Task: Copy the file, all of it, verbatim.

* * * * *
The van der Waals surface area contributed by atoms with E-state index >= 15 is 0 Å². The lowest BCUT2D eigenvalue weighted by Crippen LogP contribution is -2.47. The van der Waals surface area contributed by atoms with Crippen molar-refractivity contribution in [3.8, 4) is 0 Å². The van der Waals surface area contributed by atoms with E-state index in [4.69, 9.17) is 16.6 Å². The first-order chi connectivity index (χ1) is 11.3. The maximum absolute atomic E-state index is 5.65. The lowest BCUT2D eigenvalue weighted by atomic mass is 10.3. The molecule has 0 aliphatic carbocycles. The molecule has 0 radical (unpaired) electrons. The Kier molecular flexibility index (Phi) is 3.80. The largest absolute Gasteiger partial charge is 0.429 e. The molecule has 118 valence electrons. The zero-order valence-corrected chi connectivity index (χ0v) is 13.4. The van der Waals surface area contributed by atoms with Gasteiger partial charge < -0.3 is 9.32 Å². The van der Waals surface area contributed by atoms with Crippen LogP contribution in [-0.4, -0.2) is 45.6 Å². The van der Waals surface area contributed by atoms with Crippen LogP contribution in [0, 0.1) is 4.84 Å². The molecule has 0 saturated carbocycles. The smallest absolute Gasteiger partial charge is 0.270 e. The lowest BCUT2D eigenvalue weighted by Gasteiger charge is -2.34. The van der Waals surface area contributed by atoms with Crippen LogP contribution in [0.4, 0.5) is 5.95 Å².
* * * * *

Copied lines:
The van der Waals surface area contributed by atoms with E-state index >= 15 is 0 Å². The lowest BCUT2D eigenvalue weighted by Crippen LogP contribution is -2.47. The van der Waals surface area contributed by atoms with Crippen molar-refractivity contribution in [3.8, 4) is 0 Å². The van der Waals surface area contributed by atoms with E-state index in [4.69, 9.17) is 16.6 Å². The first-order chi connectivity index (χ1) is 11.3. The maximum absolute atomic E-state index is 5.65. The lowest BCUT2D eigenvalue weighted by atomic mass is 10.3. The molecule has 0 aliphatic carbocycles. The molecule has 0 radical (unpaired) electrons. The Kier molecular flexibility index (Phi) is 3.80. The largest absolute Gasteiger partial charge is 0.429 e. The molecule has 118 valence electrons. The zero-order valence-corrected chi connectivity index (χ0v) is 13.4. The van der Waals surface area contributed by atoms with Gasteiger partial charge < -0.3 is 9.32 Å². The van der Waals surface area contributed by atoms with Crippen LogP contribution in [-0.4, -0.2) is 45.6 Å². The van der Waals surface area contributed by atoms with Crippen LogP contribution in [0, 0.1) is 4.84 Å². The molecule has 0 saturated carbocycles. The smallest absolute Gasteiger partial charge is 0.270 e. The lowest BCUT2D eigenvalue weighted by Gasteiger charge is -2.34. The van der Waals surface area contributed by atoms with Crippen LogP contribution in [0.4, 0.5) is 5.95 Å².